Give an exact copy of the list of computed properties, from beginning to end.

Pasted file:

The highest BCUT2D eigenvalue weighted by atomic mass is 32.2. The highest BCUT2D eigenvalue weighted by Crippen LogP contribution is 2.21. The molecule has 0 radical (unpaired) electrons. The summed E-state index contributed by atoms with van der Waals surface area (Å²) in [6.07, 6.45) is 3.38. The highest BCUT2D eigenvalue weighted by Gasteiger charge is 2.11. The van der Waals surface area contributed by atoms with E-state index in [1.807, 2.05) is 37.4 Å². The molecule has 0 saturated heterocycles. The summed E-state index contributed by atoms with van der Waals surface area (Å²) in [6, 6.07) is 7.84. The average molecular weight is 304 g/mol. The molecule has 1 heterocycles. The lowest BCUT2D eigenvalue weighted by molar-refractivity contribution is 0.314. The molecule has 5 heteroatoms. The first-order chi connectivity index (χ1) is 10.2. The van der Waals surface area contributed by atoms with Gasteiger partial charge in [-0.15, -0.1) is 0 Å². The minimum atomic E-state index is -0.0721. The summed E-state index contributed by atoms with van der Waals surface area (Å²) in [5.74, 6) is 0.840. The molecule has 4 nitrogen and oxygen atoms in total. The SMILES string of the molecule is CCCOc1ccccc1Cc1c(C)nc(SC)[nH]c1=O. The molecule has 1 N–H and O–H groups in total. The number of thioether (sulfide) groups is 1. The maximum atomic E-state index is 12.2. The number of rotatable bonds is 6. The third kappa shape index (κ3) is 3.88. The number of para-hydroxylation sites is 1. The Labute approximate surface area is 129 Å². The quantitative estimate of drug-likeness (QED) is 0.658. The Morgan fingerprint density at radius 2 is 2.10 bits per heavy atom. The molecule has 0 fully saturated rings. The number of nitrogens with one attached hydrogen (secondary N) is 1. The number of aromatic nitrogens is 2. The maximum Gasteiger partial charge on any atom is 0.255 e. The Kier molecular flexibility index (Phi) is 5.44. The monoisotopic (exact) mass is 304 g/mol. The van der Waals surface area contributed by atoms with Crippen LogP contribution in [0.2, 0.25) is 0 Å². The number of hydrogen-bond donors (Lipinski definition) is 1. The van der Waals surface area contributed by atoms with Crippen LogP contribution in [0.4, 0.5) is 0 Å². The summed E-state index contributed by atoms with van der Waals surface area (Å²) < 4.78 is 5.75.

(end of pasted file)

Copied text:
The highest BCUT2D eigenvalue weighted by atomic mass is 32.2. The highest BCUT2D eigenvalue weighted by Crippen LogP contribution is 2.21. The molecule has 0 radical (unpaired) electrons. The summed E-state index contributed by atoms with van der Waals surface area (Å²) in [6.07, 6.45) is 3.38. The highest BCUT2D eigenvalue weighted by Gasteiger charge is 2.11. The van der Waals surface area contributed by atoms with E-state index in [1.807, 2.05) is 37.4 Å². The molecule has 0 saturated heterocycles. The summed E-state index contributed by atoms with van der Waals surface area (Å²) in [6, 6.07) is 7.84. The average molecular weight is 304 g/mol. The molecule has 1 heterocycles. The lowest BCUT2D eigenvalue weighted by molar-refractivity contribution is 0.314. The molecule has 5 heteroatoms. The first-order chi connectivity index (χ1) is 10.2. The van der Waals surface area contributed by atoms with Gasteiger partial charge in [-0.15, -0.1) is 0 Å². The minimum atomic E-state index is -0.0721. The summed E-state index contributed by atoms with van der Waals surface area (Å²) in [5.74, 6) is 0.840. The molecule has 4 nitrogen and oxygen atoms in total. The SMILES string of the molecule is CCCOc1ccccc1Cc1c(C)nc(SC)[nH]c1=O. The molecule has 1 N–H and O–H groups in total. The number of thioether (sulfide) groups is 1. The maximum atomic E-state index is 12.2. The number of rotatable bonds is 6. The third kappa shape index (κ3) is 3.88. The number of para-hydroxylation sites is 1. The Labute approximate surface area is 129 Å². The quantitative estimate of drug-likeness (QED) is 0.658. The Morgan fingerprint density at radius 2 is 2.10 bits per heavy atom. The molecule has 0 fully saturated rings. The number of nitrogens with one attached hydrogen (secondary N) is 1. The number of aromatic nitrogens is 2. The maximum Gasteiger partial charge on any atom is 0.255 e. The Kier molecular flexibility index (Phi) is 5.44. The monoisotopic (exact) mass is 304 g/mol. The van der Waals surface area contributed by atoms with Crippen LogP contribution in [0.2, 0.25) is 0 Å². The number of hydrogen-bond donors (Lipinski definition) is 1. The van der Waals surface area contributed by atoms with Crippen LogP contribution in [0.4, 0.5) is 0 Å². The summed E-state index contributed by atoms with van der Waals surface area (Å²) < 4.78 is 5.75.